The learning - and the accolades - haven't stopped since Harberts, who picked up another gold medal with Team USA at the World University Games last summer, arrived at USC. Harberts was named to the Pac-10 All-Freshman Team and the Pac-10 All-Tournament team in her first year with the Trojans. All-Pac-12 honorable mention as a sophomore, Harberts, who is also a regular on the Pac-12 All-Academic Team, went on to be named to the All-Pac-12 Team last season and was tapped by the media for preseason All-Pac-12 honors again this year. She eclipsed the 1,000-career-point mark a year ago, in Jan., 2013, and began the 2013-14 season on the Wooden Watch List. Last week she was named Pac-12 player of the week for the second time in her career, following her 30-point game against Oregon the day before.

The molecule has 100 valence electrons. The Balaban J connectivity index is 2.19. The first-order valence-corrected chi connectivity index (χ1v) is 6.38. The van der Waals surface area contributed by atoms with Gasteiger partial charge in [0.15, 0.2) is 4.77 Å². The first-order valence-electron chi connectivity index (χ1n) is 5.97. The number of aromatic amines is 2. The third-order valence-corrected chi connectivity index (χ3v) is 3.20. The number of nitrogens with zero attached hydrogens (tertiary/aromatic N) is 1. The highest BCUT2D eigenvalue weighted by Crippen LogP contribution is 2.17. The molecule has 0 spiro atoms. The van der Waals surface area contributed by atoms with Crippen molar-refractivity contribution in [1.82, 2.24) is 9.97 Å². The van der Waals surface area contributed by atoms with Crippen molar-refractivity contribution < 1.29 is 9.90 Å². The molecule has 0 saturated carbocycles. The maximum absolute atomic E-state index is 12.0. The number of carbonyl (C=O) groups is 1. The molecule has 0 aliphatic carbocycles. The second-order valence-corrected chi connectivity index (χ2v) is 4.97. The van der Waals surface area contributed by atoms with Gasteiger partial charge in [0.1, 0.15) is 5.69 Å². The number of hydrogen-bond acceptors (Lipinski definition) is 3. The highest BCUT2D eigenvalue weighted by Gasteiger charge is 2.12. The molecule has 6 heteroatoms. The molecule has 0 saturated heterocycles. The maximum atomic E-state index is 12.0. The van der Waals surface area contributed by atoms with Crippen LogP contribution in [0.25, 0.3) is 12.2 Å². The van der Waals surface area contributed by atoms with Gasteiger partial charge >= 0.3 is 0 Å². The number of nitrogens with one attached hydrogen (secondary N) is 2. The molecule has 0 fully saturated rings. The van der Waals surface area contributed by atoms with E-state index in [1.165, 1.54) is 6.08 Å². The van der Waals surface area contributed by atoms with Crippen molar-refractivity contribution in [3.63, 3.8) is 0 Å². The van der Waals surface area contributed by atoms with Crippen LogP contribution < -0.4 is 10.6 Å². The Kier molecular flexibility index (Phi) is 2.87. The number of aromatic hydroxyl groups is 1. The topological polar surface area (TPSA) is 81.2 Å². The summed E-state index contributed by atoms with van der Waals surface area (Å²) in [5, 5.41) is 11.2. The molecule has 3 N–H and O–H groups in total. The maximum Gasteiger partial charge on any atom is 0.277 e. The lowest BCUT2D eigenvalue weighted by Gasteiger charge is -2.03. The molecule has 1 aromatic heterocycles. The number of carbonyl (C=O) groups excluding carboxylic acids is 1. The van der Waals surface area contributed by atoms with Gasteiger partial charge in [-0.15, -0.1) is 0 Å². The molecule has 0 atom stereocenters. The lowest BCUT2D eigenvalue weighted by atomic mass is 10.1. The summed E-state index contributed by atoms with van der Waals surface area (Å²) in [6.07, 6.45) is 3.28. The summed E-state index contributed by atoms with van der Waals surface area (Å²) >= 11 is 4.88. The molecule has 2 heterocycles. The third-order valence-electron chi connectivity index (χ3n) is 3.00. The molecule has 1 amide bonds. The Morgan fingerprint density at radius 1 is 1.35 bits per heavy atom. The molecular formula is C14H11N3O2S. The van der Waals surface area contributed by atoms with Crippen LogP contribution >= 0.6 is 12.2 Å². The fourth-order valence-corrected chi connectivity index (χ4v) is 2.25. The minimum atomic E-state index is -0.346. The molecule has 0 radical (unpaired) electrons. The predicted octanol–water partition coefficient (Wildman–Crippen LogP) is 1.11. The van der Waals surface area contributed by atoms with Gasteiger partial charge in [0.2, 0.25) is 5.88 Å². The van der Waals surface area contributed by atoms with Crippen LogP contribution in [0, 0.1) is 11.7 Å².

Unrau, who has played professionally and coached at other schools, said Harberts has the highest basketball IQ of any player she's ever seen.

"Her ability to listen, comprehend and translate to the court is beyond anything I've ever witnessed," Unrau said.

Harberts' work ethic is also second-to-none, according to her coaches.

"She goes to work every single day to just continue to get better," Cooper said.

Unrau called Harberts an inspiration to her teammates.

"She's fun to coach, and she's easy to coach: she shows up, pays attention and works hard, both on the court and in the classroom," Unrau said.

"You want your best players to be your hardest workers, and she is."